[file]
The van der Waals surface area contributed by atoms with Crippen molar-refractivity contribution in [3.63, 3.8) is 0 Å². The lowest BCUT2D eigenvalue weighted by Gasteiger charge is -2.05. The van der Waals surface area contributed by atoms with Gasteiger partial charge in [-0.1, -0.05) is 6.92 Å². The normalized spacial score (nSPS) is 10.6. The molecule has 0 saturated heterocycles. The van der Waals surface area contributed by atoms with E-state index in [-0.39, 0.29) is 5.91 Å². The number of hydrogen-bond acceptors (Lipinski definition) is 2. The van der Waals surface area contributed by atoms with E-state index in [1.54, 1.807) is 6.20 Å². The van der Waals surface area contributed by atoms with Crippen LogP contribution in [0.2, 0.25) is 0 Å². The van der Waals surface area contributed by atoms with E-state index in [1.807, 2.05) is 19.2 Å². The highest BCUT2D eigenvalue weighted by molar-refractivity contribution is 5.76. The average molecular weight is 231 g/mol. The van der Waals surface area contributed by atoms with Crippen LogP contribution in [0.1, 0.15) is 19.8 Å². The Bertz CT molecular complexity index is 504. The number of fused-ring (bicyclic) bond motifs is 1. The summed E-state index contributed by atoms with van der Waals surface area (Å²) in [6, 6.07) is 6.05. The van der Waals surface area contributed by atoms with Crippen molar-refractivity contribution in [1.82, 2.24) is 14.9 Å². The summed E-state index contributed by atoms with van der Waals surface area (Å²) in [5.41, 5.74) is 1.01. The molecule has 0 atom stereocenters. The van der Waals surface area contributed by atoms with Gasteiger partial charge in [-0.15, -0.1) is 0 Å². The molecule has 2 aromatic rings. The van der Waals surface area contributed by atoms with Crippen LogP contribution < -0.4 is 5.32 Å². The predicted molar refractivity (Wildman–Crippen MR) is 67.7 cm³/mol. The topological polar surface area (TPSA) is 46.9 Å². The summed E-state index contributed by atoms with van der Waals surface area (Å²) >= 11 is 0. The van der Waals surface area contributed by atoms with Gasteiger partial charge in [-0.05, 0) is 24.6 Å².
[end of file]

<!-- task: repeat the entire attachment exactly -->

The van der Waals surface area contributed by atoms with Crippen molar-refractivity contribution in [3.63, 3.8) is 0 Å². The lowest BCUT2D eigenvalue weighted by Gasteiger charge is -2.05. The van der Waals surface area contributed by atoms with Gasteiger partial charge in [-0.1, -0.05) is 6.92 Å². The normalized spacial score (nSPS) is 10.6. The molecule has 0 saturated heterocycles. The van der Waals surface area contributed by atoms with E-state index in [-0.39, 0.29) is 5.91 Å². The number of hydrogen-bond acceptors (Lipinski definition) is 2. The van der Waals surface area contributed by atoms with E-state index in [1.54, 1.807) is 6.20 Å². The van der Waals surface area contributed by atoms with Crippen LogP contribution in [0.2, 0.25) is 0 Å². The van der Waals surface area contributed by atoms with E-state index in [1.807, 2.05) is 19.2 Å². The highest BCUT2D eigenvalue weighted by molar-refractivity contribution is 5.76. The average molecular weight is 231 g/mol. The van der Waals surface area contributed by atoms with Crippen LogP contribution in [0.1, 0.15) is 19.8 Å². The Bertz CT molecular complexity index is 504. The number of fused-ring (bicyclic) bond motifs is 1. The summed E-state index contributed by atoms with van der Waals surface area (Å²) in [6, 6.07) is 6.05. The van der Waals surface area contributed by atoms with Crippen molar-refractivity contribution in [1.82, 2.24) is 14.9 Å². The summed E-state index contributed by atoms with van der Waals surface area (Å²) in [5.41, 5.74) is 1.01. The molecule has 0 atom stereocenters. The van der Waals surface area contributed by atoms with Gasteiger partial charge in [-0.15, -0.1) is 0 Å². The molecule has 2 aromatic rings. The van der Waals surface area contributed by atoms with Crippen LogP contribution < -0.4 is 5.32 Å². The predicted molar refractivity (Wildman–Crippen MR) is 67.7 cm³/mol. The topological polar surface area (TPSA) is 46.9 Å². The summed E-state index contributed by atoms with van der Waals surface area (Å²) >= 11 is 0. The van der Waals surface area contributed by atoms with Gasteiger partial charge in [-0.05, 0) is 24.6 Å².